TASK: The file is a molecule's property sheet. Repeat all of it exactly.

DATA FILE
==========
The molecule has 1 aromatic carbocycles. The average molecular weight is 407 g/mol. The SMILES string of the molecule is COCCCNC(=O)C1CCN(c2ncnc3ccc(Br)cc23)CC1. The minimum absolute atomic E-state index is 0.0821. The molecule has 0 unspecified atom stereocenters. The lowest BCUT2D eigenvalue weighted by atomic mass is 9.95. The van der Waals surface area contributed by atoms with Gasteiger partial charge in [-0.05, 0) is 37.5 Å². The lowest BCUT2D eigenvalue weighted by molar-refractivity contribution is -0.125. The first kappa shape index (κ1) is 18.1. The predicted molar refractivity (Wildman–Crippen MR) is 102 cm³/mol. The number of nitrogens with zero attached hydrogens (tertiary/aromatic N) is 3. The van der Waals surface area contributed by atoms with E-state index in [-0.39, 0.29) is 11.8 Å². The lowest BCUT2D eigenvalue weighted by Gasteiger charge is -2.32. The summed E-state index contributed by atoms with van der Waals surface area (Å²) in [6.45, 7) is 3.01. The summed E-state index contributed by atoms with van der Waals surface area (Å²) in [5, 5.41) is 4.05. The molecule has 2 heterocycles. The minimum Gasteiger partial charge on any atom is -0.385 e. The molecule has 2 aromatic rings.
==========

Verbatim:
The molecule has 1 aromatic carbocycles. The average molecular weight is 407 g/mol. The SMILES string of the molecule is COCCCNC(=O)C1CCN(c2ncnc3ccc(Br)cc23)CC1. The minimum absolute atomic E-state index is 0.0821. The molecule has 0 unspecified atom stereocenters. The lowest BCUT2D eigenvalue weighted by atomic mass is 9.95. The van der Waals surface area contributed by atoms with Gasteiger partial charge in [-0.05, 0) is 37.5 Å². The lowest BCUT2D eigenvalue weighted by molar-refractivity contribution is -0.125. The first kappa shape index (κ1) is 18.1. The predicted molar refractivity (Wildman–Crippen MR) is 102 cm³/mol. The number of nitrogens with zero attached hydrogens (tertiary/aromatic N) is 3. The van der Waals surface area contributed by atoms with E-state index in [-0.39, 0.29) is 11.8 Å². The lowest BCUT2D eigenvalue weighted by Gasteiger charge is -2.32. The summed E-state index contributed by atoms with van der Waals surface area (Å²) in [6.45, 7) is 3.01. The summed E-state index contributed by atoms with van der Waals surface area (Å²) in [5, 5.41) is 4.05. The molecule has 2 heterocycles. The minimum Gasteiger partial charge on any atom is -0.385 e. The molecule has 2 aromatic rings.